If Ayn Rand’s philosophy of rational self-interest is irrelevant today, then so is the Declaration of Independence. The Declaration gave sanction to selfishness: to the moral right to live your own life, to exercise your liberty, to pursue your happiness. No more taking orders from king or society. Each was free to live for himself.
In works such as The Fountainhead, Atlas Shrugged, and The Virtue of Selfishness, Rand provided a philosophic foundation for the Declaration’s radical ideas. She originated a moral code that broke with tradition. She believed morality’s purpose isn’t to command you to sacrifice your interests for the sake of others but rather to teach you the rational values and virtues happiness in fact requires.
The deepest cause of today’s financial crisis is our distance from this ideal. Although almost everyone blames the free market, financial markets are riddled with government interventions. Participants are not free to pursue their self-interest. Instead, the government overrides this pursuit to achieve the “public interest.” So it creates the Fed, charged with the task of somehow manipulating money and interest rates to create full employment and price stability for all. It sponsors entities such as Fannie Mae and Freddie Mac, which somehow will bring homeownership into everyone’s reach. It promises to bail out financial institutions that supposedly carry “systemic risk” for everyone.
When this semi-collectivistic, uneconomic system blows up, should blame be placed on those issuing the orders or those forced to obey? To place primary blame on Wall Street is like blaming Russians for Communism’s failure. The fault lies not in the people but in the immoral system in which they had to act.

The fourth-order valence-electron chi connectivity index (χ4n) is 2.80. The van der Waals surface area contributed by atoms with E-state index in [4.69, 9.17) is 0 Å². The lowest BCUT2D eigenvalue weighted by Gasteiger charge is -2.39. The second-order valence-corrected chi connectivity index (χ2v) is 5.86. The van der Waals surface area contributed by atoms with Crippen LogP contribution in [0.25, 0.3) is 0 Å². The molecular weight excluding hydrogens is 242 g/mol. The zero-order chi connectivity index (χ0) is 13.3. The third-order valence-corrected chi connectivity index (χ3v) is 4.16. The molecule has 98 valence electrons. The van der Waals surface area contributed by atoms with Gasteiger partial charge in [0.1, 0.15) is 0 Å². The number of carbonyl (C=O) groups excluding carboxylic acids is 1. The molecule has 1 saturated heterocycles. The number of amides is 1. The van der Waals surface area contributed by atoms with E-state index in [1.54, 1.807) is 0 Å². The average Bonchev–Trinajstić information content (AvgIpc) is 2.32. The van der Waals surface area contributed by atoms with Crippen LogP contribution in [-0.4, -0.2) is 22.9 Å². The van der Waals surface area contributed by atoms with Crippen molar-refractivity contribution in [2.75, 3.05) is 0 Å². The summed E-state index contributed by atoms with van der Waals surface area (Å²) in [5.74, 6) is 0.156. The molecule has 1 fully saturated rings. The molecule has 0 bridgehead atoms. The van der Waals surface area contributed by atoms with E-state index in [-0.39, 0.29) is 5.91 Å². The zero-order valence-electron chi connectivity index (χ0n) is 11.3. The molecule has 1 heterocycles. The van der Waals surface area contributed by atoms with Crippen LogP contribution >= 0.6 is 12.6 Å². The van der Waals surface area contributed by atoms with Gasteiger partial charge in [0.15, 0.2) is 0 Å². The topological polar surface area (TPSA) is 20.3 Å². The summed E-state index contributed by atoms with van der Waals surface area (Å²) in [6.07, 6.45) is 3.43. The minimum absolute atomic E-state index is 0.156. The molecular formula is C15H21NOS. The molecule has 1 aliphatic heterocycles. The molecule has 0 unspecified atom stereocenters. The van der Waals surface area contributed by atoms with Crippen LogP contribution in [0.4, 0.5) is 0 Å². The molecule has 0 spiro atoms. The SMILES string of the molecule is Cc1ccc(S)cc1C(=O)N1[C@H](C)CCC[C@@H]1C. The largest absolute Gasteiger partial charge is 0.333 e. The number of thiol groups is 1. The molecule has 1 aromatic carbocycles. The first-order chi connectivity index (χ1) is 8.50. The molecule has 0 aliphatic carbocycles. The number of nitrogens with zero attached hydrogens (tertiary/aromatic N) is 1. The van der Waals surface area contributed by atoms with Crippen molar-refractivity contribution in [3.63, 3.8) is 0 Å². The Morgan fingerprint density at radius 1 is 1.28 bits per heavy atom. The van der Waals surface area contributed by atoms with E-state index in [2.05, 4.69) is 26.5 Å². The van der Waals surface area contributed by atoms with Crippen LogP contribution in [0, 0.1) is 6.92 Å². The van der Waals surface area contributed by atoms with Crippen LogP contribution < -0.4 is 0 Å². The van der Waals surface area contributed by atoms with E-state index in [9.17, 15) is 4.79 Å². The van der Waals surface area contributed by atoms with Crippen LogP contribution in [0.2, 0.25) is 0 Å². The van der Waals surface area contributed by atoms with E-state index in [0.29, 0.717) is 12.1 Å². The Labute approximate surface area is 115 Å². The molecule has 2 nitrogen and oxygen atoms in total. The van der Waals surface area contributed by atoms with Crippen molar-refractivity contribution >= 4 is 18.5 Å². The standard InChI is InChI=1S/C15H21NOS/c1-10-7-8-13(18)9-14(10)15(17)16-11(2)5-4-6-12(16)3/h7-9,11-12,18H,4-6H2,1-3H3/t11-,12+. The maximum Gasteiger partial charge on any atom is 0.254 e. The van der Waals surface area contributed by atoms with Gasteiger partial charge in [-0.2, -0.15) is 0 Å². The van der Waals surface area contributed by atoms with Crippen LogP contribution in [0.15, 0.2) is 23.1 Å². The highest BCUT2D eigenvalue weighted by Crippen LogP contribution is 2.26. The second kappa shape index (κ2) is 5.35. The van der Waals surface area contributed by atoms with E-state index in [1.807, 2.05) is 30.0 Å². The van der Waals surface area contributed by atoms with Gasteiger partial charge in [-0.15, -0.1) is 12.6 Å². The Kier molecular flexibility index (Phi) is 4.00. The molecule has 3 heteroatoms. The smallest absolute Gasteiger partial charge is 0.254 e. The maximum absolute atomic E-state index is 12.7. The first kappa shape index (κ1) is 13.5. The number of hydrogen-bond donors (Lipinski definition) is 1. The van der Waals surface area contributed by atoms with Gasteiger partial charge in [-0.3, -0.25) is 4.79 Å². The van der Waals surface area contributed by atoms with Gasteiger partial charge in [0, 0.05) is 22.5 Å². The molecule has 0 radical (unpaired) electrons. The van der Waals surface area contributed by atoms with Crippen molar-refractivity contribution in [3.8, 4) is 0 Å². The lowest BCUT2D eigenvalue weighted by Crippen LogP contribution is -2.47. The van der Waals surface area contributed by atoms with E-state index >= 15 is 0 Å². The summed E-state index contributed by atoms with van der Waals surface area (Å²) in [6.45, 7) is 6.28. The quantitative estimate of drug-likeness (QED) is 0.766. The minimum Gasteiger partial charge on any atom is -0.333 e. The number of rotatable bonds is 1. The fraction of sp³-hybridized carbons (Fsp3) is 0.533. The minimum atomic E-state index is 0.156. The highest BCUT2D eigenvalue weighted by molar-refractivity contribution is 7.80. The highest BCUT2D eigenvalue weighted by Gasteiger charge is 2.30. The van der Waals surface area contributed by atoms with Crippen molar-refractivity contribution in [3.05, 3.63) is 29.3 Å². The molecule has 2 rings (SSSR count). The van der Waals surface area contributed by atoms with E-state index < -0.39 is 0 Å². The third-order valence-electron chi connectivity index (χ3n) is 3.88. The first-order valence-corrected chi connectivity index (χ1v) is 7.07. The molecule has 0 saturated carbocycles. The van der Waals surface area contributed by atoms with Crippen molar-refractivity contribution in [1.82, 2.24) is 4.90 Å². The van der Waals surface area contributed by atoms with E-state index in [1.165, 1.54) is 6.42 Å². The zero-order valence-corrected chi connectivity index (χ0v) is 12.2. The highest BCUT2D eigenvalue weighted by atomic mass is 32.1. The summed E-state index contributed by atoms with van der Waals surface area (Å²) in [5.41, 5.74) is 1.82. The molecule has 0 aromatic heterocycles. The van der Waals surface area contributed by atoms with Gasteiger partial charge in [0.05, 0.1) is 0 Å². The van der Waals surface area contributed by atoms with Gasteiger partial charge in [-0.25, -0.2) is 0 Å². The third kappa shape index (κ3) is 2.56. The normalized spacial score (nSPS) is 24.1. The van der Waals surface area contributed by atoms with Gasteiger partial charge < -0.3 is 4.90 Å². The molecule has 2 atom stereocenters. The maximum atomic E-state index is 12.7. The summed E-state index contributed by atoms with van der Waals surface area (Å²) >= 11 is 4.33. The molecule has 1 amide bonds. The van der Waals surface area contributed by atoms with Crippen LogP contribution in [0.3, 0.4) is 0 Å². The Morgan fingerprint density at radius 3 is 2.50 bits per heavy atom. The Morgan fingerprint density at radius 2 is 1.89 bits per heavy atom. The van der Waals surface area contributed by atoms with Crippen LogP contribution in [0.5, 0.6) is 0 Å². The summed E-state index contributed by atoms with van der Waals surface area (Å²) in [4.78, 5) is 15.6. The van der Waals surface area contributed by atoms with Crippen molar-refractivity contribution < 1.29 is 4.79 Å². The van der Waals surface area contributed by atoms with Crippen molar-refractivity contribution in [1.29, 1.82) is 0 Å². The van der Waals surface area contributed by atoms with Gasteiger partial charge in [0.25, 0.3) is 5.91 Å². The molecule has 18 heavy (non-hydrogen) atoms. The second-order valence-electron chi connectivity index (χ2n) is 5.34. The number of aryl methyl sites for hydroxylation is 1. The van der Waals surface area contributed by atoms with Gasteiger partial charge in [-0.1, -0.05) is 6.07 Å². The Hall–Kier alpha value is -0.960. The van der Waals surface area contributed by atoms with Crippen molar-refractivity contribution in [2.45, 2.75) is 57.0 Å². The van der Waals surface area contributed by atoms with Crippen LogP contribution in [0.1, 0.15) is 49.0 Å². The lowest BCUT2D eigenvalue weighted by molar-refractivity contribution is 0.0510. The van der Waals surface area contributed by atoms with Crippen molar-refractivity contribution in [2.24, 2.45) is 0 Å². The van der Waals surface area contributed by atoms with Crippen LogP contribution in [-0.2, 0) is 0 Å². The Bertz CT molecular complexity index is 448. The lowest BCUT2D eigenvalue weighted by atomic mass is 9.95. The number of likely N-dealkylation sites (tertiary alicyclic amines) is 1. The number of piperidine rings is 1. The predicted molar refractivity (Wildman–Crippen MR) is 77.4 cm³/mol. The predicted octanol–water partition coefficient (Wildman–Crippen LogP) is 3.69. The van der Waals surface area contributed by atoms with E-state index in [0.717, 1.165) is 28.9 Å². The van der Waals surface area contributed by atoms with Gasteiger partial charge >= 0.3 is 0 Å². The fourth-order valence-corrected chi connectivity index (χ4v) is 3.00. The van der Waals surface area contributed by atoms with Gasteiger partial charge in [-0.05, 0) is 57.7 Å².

To restore U.S. prosperity, Rand’s philosophy has vital things to teach: what genuine self-interest and happiness consist of, why their pursuit is moral, and what political condition they demand—the full freedom of the Declaration. What is more relevant than that?
You’d think it was a joke, when the global economy was collapsing because of greed, that anyone might turn seriously to the purple prose of crypto-fascist Ayn Rand and think it was the answer to anything. How could her so-called philosophy of “rational self-interest”—in other words, a crude kind of dog-eat-dog laissez-faire capitalism—seem like the route out of this obstacle-strewn labyrinth into which we’re all now locked?
But human beings are simple creatures. Hit us and we’ll run screaming to our mummies and daddies, or the mummies and daddies we’d like to have, who will kiss our bruises and give us sweeties and tell us that we need never, ever give any of our sweeties away.
I guess a rise in “rational self-interest” at least sounds rational. Which is more than can be said for the decision to parcel up pockets of air or sunbeams or “securitized bundles” of toxic debt—or whatever else the little testosterone-fuelled idiots dreamed up after one too many mochaccinos—that got us in this mess that turned the world mad.
We don’t know what will get us out of it. We do know it’s going to have to be on an eye-popping, wallet-pinching, tax-increasing global scale. That’s where greed got us. Greed is not going to get us out of it. Nor is solipsism. Nor is Ayn Rand. Repeat after me: Unfettered, unregulated, personal-bonus-seeking capitalism is the problem, not the answer.
It’s time, boys and girls, to grow up. Just thank your lucky stars that the new guy in the White House has a big brain and a cool head. And he writes a hell of a lot better than Ayn Rand.
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